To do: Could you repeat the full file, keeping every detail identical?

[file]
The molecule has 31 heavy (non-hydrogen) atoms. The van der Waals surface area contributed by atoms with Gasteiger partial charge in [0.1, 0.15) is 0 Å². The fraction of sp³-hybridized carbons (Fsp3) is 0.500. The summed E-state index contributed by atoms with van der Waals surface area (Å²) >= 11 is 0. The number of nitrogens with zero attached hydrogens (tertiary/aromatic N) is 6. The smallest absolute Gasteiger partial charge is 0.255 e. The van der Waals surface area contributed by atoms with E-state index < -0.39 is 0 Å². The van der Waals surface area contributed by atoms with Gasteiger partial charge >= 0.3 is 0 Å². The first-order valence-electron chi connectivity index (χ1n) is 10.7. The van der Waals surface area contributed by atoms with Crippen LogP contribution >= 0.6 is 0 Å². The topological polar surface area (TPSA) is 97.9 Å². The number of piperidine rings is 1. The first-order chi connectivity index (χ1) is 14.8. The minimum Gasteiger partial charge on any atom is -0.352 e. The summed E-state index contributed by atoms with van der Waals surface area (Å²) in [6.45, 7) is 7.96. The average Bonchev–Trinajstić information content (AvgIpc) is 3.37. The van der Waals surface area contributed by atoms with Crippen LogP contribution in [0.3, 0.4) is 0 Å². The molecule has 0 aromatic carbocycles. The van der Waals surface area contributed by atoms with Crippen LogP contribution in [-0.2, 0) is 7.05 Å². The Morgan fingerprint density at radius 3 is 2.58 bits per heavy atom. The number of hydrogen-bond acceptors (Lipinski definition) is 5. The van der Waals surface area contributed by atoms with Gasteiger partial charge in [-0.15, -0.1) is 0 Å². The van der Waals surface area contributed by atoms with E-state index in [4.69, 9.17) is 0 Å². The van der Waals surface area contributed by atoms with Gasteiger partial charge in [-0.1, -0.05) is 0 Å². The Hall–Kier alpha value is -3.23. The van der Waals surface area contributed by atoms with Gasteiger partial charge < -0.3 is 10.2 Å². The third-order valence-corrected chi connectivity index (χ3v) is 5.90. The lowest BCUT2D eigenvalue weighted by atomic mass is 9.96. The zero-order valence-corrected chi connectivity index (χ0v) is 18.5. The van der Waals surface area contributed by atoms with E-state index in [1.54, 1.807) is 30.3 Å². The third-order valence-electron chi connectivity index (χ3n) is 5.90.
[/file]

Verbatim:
The molecule has 31 heavy (non-hydrogen) atoms. The van der Waals surface area contributed by atoms with Gasteiger partial charge in [0.1, 0.15) is 0 Å². The fraction of sp³-hybridized carbons (Fsp3) is 0.500. The summed E-state index contributed by atoms with van der Waals surface area (Å²) >= 11 is 0. The number of nitrogens with zero attached hydrogens (tertiary/aromatic N) is 6. The smallest absolute Gasteiger partial charge is 0.255 e. The van der Waals surface area contributed by atoms with E-state index < -0.39 is 0 Å². The van der Waals surface area contributed by atoms with Gasteiger partial charge >= 0.3 is 0 Å². The first-order valence-electron chi connectivity index (χ1n) is 10.7. The van der Waals surface area contributed by atoms with Crippen LogP contribution >= 0.6 is 0 Å². The topological polar surface area (TPSA) is 97.9 Å². The number of piperidine rings is 1. The first-order chi connectivity index (χ1) is 14.8. The minimum Gasteiger partial charge on any atom is -0.352 e. The summed E-state index contributed by atoms with van der Waals surface area (Å²) in [6.45, 7) is 7.96. The average Bonchev–Trinajstić information content (AvgIpc) is 3.37. The van der Waals surface area contributed by atoms with Crippen LogP contribution in [0.3, 0.4) is 0 Å². The molecule has 0 aromatic carbocycles. The van der Waals surface area contributed by atoms with Crippen LogP contribution in [-0.2, 0) is 7.05 Å². The Morgan fingerprint density at radius 3 is 2.58 bits per heavy atom. The number of hydrogen-bond acceptors (Lipinski definition) is 5. The van der Waals surface area contributed by atoms with Gasteiger partial charge in [-0.15, -0.1) is 0 Å². The van der Waals surface area contributed by atoms with E-state index in [4.69, 9.17) is 0 Å². The van der Waals surface area contributed by atoms with Gasteiger partial charge in [-0.1, -0.05) is 0 Å². The Hall–Kier alpha value is -3.23. The van der Waals surface area contributed by atoms with Gasteiger partial charge < -0.3 is 10.2 Å². The third-order valence-corrected chi connectivity index (χ3v) is 5.90. The lowest BCUT2D eigenvalue weighted by atomic mass is 9.96. The zero-order valence-corrected chi connectivity index (χ0v) is 18.5. The van der Waals surface area contributed by atoms with E-state index in [1.54, 1.807) is 30.3 Å². The third-order valence-electron chi connectivity index (χ3n) is 5.90.